Affordable LED light bulbs

Manufacturers of compact fluorescent light bulbs (CFLs) and light-emitting diodes (LEDs) make a lot of promises, from the bulbs’ brightness and light color, to their lifespan and energy savings. For several months the Consumer Reports lighting lab has put those claims to the test, and after 3,000 hours of testing, the results are in and have been confirmed by an outside lab.

26 different CFLs and 10 LED models — a total of 360 bulbs — were tested. The tests focused on 60-watt equivalent CFLs and LEDs because those are the most popular types sold in the U.S. (Ratings are available to Consumer Reports subscribers.)

The tests showed that many of the problems of earlier CFLs and LEDs have been overcome: they do last longer and use less electricity than standard incandescent bulbs. In addition, all of the LEDs instantly brightened, even at frigid temperatures, and they all gave off a warm white light.

CFLs use about 75 percent less energy and last seven to 10 times longer than regular incandescent bulbs. But LEDs are the newest choice. They use even less energy than CFLs and are claimed to last for decades. And federal law is set to require most screw-in bulbs to be more efficient by 2014.

CFLs save money faster

It usually takes less than a year to recoup the cost of most CFLs, according to the tests, which are based on the bulbs being turned on for 3 hours a day. From that point on you’re saving money by using less electricity, about $52 dollars per 60-watt equivalent over a bulb’s lifetime.

Because of the high cost of LEDs, $20 to $60 per bulb without rebates, they can take four to 10 years to pay for themselves, based on the tests. Even at those prices, you can still save between $65 and $400 over the 18- to 46-year life of the LED compared with an incandescent bulb.

But you probably won’t save money by switching from a CFL to an LED until the price of LEDs comes down. However, the tests revealed some other reasons that you might want to switch.

LEDs meet most of their claims

After 3,000 hours of testing, the best LEDs were still as bright as the incandescents they replaced. But only about half were as bright as promised. All the LEDs reached full brightness instantly, even at frigid temperatures, providing warm white light that was unaffected by frequently turning them on and off. Energy use matched or exceeded claims, and LEDs don’t contain mercury (CFLs do in small amounts). Some LEDs dimmed as low as incandescents. But not all LEDs are good at shining light where you need it.

CFLs now have less mercury

The amount of mercury in the CFLs tested has dropped 60 to 75 percent, compared with the already low levels found in 2008, without affecting performance. Mercury helps CFLs produce light. And most CFLs contained less than 1 milligram of mercury. The one exception is the EcoSmart covered CFL, and even that has significantly less than Energy Star allows.

Given the test results, Energy Star could consider lowering the mercury cap below 5 milligrams. Nevertheless, spent CFLs should be recycled. Home Depot, Ikea, Lowe’s, and some Ace Hardware stores will accept used bulbs.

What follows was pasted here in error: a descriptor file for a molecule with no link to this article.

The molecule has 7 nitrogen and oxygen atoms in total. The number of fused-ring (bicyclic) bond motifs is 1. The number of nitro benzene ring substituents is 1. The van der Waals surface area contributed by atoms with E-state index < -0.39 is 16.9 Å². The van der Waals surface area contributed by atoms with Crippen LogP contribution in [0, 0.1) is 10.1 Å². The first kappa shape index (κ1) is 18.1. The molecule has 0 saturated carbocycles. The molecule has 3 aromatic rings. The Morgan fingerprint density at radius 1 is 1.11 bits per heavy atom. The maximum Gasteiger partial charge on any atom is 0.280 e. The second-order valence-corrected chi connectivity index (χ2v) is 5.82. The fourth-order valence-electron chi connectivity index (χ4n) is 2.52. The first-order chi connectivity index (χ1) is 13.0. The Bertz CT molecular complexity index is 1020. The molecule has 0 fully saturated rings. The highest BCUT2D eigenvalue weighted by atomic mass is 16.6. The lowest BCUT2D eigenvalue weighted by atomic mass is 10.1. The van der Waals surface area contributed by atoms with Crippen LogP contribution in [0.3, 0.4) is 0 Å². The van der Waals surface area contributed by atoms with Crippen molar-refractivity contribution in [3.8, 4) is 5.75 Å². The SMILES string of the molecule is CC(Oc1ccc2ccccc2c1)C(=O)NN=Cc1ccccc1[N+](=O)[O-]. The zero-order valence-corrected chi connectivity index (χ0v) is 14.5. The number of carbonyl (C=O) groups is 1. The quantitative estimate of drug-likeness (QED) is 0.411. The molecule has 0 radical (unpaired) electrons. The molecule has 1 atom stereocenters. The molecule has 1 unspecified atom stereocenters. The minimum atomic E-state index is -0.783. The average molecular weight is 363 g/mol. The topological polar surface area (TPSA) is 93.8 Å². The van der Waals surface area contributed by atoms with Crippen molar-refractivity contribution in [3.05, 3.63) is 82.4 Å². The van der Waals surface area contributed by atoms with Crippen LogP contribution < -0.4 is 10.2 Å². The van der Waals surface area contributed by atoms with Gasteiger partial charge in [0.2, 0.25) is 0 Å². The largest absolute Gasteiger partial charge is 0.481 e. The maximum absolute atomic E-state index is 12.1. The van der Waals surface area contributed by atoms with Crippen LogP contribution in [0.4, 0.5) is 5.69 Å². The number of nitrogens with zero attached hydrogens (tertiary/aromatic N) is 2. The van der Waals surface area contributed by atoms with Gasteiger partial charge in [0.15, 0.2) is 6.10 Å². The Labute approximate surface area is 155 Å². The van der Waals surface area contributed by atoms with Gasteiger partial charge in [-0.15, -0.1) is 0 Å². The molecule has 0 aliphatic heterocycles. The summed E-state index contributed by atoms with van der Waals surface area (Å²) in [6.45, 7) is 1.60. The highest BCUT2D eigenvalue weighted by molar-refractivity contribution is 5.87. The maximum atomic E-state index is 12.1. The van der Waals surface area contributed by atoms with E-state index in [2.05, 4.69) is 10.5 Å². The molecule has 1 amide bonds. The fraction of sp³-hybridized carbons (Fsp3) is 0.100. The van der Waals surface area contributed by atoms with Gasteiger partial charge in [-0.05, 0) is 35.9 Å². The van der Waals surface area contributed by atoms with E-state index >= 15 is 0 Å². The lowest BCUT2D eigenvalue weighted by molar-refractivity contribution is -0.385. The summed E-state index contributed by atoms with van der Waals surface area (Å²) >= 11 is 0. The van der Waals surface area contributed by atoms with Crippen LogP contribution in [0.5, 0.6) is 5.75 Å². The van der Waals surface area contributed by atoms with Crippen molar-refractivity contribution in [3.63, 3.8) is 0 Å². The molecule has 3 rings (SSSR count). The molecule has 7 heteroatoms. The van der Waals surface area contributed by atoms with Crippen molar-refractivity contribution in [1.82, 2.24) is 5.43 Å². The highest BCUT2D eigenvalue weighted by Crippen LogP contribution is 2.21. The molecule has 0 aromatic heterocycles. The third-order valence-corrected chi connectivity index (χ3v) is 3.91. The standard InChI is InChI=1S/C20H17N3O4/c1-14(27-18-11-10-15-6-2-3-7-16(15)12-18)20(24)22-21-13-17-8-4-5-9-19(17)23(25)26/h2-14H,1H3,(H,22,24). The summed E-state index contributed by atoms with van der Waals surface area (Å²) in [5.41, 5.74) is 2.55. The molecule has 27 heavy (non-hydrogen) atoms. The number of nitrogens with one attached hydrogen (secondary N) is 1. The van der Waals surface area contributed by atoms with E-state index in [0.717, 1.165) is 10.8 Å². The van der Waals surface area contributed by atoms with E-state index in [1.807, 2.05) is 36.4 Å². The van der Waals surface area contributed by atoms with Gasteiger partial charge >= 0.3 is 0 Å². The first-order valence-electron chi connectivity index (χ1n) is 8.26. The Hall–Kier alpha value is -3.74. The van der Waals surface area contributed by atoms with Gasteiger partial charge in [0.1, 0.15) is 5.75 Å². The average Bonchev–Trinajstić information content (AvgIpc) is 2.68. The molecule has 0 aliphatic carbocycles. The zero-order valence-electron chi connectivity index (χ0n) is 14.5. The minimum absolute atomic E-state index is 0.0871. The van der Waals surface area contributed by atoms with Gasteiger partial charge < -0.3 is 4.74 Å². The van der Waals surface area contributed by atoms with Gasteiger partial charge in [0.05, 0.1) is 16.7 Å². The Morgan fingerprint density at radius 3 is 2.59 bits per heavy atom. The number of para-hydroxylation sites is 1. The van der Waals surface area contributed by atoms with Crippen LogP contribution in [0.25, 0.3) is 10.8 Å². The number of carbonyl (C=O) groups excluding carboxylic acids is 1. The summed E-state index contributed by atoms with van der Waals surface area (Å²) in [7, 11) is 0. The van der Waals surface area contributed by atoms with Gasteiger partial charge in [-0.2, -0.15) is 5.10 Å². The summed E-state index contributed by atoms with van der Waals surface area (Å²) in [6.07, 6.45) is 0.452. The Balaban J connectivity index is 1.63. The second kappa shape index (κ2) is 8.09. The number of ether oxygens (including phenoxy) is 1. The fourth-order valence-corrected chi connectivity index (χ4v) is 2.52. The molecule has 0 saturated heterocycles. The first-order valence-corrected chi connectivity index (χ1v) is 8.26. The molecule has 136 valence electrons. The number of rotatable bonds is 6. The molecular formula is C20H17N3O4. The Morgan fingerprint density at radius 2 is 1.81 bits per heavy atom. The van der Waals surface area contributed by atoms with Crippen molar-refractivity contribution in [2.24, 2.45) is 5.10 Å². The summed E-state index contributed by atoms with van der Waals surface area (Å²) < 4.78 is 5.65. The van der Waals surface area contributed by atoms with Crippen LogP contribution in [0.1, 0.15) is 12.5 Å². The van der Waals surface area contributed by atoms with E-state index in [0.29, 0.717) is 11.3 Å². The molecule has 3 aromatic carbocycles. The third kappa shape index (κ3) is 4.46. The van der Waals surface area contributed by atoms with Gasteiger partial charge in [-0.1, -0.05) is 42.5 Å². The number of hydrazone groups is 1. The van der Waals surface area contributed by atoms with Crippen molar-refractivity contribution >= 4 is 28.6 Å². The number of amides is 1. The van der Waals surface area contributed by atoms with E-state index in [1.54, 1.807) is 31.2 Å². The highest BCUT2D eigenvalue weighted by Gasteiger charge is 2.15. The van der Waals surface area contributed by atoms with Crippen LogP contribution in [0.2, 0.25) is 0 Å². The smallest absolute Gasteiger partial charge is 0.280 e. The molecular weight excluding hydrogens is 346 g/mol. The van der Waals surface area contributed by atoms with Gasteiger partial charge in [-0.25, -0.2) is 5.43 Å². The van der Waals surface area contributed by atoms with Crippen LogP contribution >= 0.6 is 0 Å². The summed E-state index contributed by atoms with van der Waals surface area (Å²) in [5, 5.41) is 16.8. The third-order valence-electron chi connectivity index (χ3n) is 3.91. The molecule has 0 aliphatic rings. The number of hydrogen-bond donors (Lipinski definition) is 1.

Three of the CFLs tested, including the top-rated GE Energy Smart Saf-T-Gard spiral, have a plastic coating that contains mercury and any shards if the bulb breaks.

For CFLs, follow clean-up guidelines at www.epa.gov/cfl/cflcleanup.html. For LEDs, sweep up any broken bulbs and recycle them with other electronic waste because they contain semiconductors.

Tips

• Check store displays of lit bulbs to get a feel for their light quality.

• Look at lumens — watts tell you only energy use. Lumens measure brightness. Look for at least 450 lumens in a CFL if you’re replacing a 40-watt bulb, 800 lumens or more for a 60-watt bulb, 1,100 lumens for a 75-watt bulb, and 1,600 lumens or higher when replacing a 100-watt bulb.

• In R30 floodlights, look for a lumen count that is at least 10 times the wattage of the bulb you’re replacing, 650 lumens to replace a 65-watt bulb, for example.

• To get the right color, use kelvins — the whiteness, yellowness, or blueness of light is measured by its temperature in kelvins. Incandescents produce a warm yellowish light with a color temperature of about 2,700K. At 3,000K the light is whiter and comparable to that of a halogen bulb. Bulbs at higher temperatures, with their bluer tones, can be unflattering indoors. Terms like soft white and warm white mean different things to different manufacturers.

• Note the CRI, or Color Rendering Index — the CRI indicates how accurately colors appear under the light, and ranges from 0 to 100, with daytime sunlight at 100. Most of the tested bulbs are in the low 80s; a few reached the upper 80s and low 90s. A CRI of at least 80 is generally recommended for interior lights, and differences of fewer than five points are insignificant.

• Read the package — As of Jan. 1, 2012, a Lighting Facts label must appear on the packages of most bulbs. It will show brightness, energy use, estimated energy costs, expected life, light color in kelvins, and, for CFLs, mercury content. Note: Only the information on Energy Star bulbs has been independently verified.

• Check for rebates and coupons — Visit www.dsireusa.org/incentives or www.energystar.gov to find utility rebates and search online for manufacturer rebates and coupons. Many are instant rebates, so you won’t have to fill out any paperwork.

• Keep your receipts — The bulbs are supposed to last for years, so save the receipts and UPC codes. You’ll need them to return a bulb to the manufacturer or retailer.

Amelia Evans
Amelia Evans is a freelance writer and works as a content manager for various international brands. When Amelia is not researching and writing she loves nothing more than heading out in to the country for some downtime.